Pros and Cons of Serology-Based Testing for Primary Membranous Nephropathy

By Dr. Fatema Zaidi
University of Toronto
Toronto, Canada

GlomCon Editors with significant contributions to the development of this article: Vinay Srinivasan, Orhan Efe, Paolo So, and Nasim Wiegley


Primary membranous nephropathy is a result of autoantibodies against glycoproteins in the glomerulus. Most commonly, the antibodies target PLA2R, a type 1 transmembrane glycoprotein expressed in the podocytes. Serological quantification of PLA2R antibodies can predict remission, relapse, and response to treatment. The latest KDIGO guidelines have introduced a serology-based approach to the diagnosis of primary membranous nephropathy while forgoing kidney biopsy in patients with preserved kidney function. This article reviews the pros and cons of this approach.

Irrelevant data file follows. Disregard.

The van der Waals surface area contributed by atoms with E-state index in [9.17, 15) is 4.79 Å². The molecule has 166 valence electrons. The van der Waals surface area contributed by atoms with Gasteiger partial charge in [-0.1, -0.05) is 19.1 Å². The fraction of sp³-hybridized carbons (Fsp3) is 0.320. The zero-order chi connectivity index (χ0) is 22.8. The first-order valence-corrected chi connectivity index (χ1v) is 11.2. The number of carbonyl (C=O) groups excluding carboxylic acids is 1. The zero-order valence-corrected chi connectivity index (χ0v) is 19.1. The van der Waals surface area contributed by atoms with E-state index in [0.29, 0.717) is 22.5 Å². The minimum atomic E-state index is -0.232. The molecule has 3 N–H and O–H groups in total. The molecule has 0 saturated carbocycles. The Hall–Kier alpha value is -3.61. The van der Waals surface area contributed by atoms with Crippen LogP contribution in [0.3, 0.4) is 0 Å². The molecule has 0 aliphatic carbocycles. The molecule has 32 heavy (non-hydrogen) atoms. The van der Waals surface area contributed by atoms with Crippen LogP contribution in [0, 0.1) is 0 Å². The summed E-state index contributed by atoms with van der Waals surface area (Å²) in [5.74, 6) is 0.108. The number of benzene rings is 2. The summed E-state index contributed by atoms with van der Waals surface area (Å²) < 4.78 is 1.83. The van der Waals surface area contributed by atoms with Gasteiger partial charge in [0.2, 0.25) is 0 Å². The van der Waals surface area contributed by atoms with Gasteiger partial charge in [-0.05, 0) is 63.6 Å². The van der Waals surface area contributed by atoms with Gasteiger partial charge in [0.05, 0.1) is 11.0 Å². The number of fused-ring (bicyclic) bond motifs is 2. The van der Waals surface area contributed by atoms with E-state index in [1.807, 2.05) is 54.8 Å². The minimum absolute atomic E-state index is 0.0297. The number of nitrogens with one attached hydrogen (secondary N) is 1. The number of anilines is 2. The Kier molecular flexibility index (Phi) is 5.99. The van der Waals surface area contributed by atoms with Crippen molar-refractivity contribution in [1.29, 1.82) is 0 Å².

Membranous nephropathy (MN) is the most common cause of nephrotic syndrome in non-diabetic adults. Primary membranous nephropathy is an autoimmune condition, with up to 70% of cases caused by anti-phospholipase A2 receptor (PLA2R) circulating autoantibodies and 3% by thrombospondin type-1 domain-containing 7A (THSD7A). These autoantibodies target the podocyte, inducing immune complex deposit formation at the basement membrane and resulting in proteinuria. Anti-PLA2R autoantibodies have not been recognized in other glomerular diseases, resulting in a specificity of close to 100% for membranous nephropathy.

Anti-PLA2R Autoantibodies

In 2009, the PLA2R protein was discovered and has since revolutionized the arena of primary MN. It is a 185 kilodalton (kDA) type 1 transmembrane glycoprotein found in the glomerulus. This protein is not only expressed on podocytes but also on neutrophils, pulmonary macrophages, airway submucosal epithelium and airway columnar epithelial cells. This is underscored by the fact that a higher degree of exposure to air pollution has been associated with the development of MN.